In honour of Majaz Lucknowi, Aligarh Muslim University (AMU) chose one of his nazms ye meraa chaman hai meraa chaman, the Taraane e Aligarh ( the official song of AMU). Incidentally, Majaz had recited this nazm for the first time in AMU in 1932-33 when he was the student. The full version of this nazm was published in 1936 under the title ‘Nazr e Aligarh’.

[Note: While writing the chronicle of Majaz Lucknowi’s life, I relied mainly on some of the information available in two episodes of TV Serial ‘Kahkashan’ on Majaz, one of the episodes of TV Serial ‘Classic Legends – Sahir Ludhianvi’, an article ‘ae gham e dil’ by Madhav Moholkar in his Marathi book ‘Gityatri’ and an interview of Sharib Rudaulvi, Urdu poet and a close friend of Majaz which appeared in October 19, 2013 issue of Hindi newspaper ‘Amar Ujaala’. I am thankful to these sources]

I have read many of Majaz’s nazms and ghazals during the last few months and enjoyed them. Most of this work reflects his state of mind after his failed love affair. Some have called him ‘Keats of Urdu Poetry’. There is despair in his poetry but I hardly came across lamentations in them either on his life or his failed romance. In fact, he is sarcastic in a couple of his ghazals on himself. Take for instance:

Roye na abhi ahal-e-nazar haal pe mere
Honaa hai abhi mujh ko kharaab aur zyaadaa

Aawaaraa va majnoon hi pe mauqoof nahin kuchh
Milne hain abhi mujh ko khitaab aur zyaadaa

[ Do not shed tears on my present condition.
I have yet to reach the worst of it.

Do not stop at (calling me) vagabond and mad.
I have to get more of (such) ‘praises’.]
Majaz was one of the founder members of Progressive Writers Association. He had written some revolutionary poems in the early period of his life. Later on his main genre of poetry was romance. I find that there is at least one she’r or verse having an inspiring or inquilaabi message in his romantic ghazals and nazms. Take for examples two she’rs from his ghazal:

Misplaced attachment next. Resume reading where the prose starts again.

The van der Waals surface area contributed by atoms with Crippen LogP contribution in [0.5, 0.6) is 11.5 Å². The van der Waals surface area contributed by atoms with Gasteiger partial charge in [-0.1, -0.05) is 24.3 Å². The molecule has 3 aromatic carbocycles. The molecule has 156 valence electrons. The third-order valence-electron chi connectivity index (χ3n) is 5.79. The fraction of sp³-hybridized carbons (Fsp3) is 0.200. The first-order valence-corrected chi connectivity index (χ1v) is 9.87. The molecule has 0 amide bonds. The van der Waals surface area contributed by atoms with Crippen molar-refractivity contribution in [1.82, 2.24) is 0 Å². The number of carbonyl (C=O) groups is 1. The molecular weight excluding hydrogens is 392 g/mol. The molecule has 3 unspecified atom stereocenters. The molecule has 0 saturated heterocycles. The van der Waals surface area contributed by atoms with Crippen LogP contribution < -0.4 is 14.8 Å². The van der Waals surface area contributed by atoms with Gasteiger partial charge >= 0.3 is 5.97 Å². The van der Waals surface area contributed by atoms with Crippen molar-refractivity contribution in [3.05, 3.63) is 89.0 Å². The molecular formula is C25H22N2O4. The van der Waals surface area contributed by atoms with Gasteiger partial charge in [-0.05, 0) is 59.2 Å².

teri neechi nazar khud teri ismat ki muhaafiz hai
tu iss nashtar ki tezi aazma leti to achhaa thaa

teri maathe pe ye aanchal bahut hi khoob hai lekin
tu iss aanchal se ek parcham bana leti to achhaa thaa

[Your lowered glance itself is a protector of your modesty.
If you raise your glance and test its sharpness, it would be better.

The piece of cloth over your head looks good.
But if you make a flag out of it, it would be better.]
In the initial verses of his nazm Aawaara, one would get a feeling of despair and loneliness. But in the last 5 verses, the mood suddenly shift from despair to defiance, probably reflecting the then prevailing situation in British India. One example :

badh ke iss indarsabhaa kaa saaz-o-saamaan phoonk doon
iss kaa gulshan phoonk doon uss kaa shabistaan phoonk doon
takht-e-sultaan kyaa main saaraa qasr-e-sultaan phoonk doon
aye gham-e-dil kyaa karoon ae vahashat-e-dil kyaa karoon

[To destroy all things of the despotic rule,
to burn their chambers and pleasure garden,
to ravage the king’s throne and palaces are my aim.
Oh my sorrowful heart, oh my lonely heart.]

After reading many of his poetry, I could not avoid a recurrence of a thought in my mind as to how his poetry would have shaped if he had given a khoobsoorat mod to his love affair! Probably, he would have added more years to his life and more of his ghazals and nazms to his collections. But as it is often said, the poets’ best ghazals and nazms come from wounded hearts.